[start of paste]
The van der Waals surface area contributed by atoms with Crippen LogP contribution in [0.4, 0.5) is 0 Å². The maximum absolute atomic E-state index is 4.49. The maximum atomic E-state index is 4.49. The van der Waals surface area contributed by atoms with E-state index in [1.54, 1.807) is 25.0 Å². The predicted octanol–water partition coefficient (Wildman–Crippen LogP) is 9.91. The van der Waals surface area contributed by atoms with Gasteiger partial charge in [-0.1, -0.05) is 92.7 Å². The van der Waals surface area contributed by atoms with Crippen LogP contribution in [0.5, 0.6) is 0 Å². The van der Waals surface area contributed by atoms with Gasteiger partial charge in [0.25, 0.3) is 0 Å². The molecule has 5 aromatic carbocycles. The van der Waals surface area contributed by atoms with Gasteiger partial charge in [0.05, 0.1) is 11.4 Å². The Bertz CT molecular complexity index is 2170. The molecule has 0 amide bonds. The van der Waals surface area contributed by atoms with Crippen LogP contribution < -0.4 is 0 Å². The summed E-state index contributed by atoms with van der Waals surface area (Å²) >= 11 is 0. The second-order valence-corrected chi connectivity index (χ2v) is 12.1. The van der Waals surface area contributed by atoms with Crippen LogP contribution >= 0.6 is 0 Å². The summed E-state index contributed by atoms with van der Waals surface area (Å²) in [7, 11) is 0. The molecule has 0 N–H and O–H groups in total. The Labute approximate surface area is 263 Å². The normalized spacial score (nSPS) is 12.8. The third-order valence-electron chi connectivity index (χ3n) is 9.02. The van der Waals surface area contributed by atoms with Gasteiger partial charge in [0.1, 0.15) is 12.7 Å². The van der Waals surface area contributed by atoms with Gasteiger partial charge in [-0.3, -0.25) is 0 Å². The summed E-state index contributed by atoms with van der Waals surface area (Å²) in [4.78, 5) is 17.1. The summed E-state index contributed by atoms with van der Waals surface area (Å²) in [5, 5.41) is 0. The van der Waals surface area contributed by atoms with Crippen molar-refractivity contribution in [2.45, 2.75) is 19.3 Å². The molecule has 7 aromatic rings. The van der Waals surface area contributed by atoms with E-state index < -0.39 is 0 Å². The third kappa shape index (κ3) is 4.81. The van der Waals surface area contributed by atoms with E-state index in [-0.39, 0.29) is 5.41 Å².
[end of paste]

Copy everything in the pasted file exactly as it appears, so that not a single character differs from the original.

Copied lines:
The van der Waals surface area contributed by atoms with Crippen LogP contribution in [0.4, 0.5) is 0 Å². The maximum absolute atomic E-state index is 4.49. The maximum atomic E-state index is 4.49. The van der Waals surface area contributed by atoms with E-state index in [1.54, 1.807) is 25.0 Å². The predicted octanol–water partition coefficient (Wildman–Crippen LogP) is 9.91. The van der Waals surface area contributed by atoms with Gasteiger partial charge in [-0.1, -0.05) is 92.7 Å². The van der Waals surface area contributed by atoms with Crippen LogP contribution in [0.5, 0.6) is 0 Å². The van der Waals surface area contributed by atoms with Gasteiger partial charge in [0.25, 0.3) is 0 Å². The molecule has 5 aromatic carbocycles. The van der Waals surface area contributed by atoms with Gasteiger partial charge in [0.05, 0.1) is 11.4 Å². The Bertz CT molecular complexity index is 2170. The molecule has 0 amide bonds. The van der Waals surface area contributed by atoms with Crippen LogP contribution < -0.4 is 0 Å². The summed E-state index contributed by atoms with van der Waals surface area (Å²) >= 11 is 0. The second-order valence-corrected chi connectivity index (χ2v) is 12.1. The van der Waals surface area contributed by atoms with Crippen LogP contribution >= 0.6 is 0 Å². The summed E-state index contributed by atoms with van der Waals surface area (Å²) in [7, 11) is 0. The molecule has 0 N–H and O–H groups in total. The Labute approximate surface area is 263 Å². The normalized spacial score (nSPS) is 12.8. The third-order valence-electron chi connectivity index (χ3n) is 9.02. The van der Waals surface area contributed by atoms with Gasteiger partial charge in [0.1, 0.15) is 12.7 Å². The van der Waals surface area contributed by atoms with Gasteiger partial charge in [-0.3, -0.25) is 0 Å². The summed E-state index contributed by atoms with van der Waals surface area (Å²) in [4.78, 5) is 17.1. The summed E-state index contributed by atoms with van der Waals surface area (Å²) in [5, 5.41) is 0. The van der Waals surface area contributed by atoms with Crippen molar-refractivity contribution in [2.45, 2.75) is 19.3 Å². The molecule has 7 aromatic rings. The van der Waals surface area contributed by atoms with E-state index < -0.39 is 0 Å². The third kappa shape index (κ3) is 4.81. The van der Waals surface area contributed by atoms with E-state index in [-0.39, 0.29) is 5.41 Å².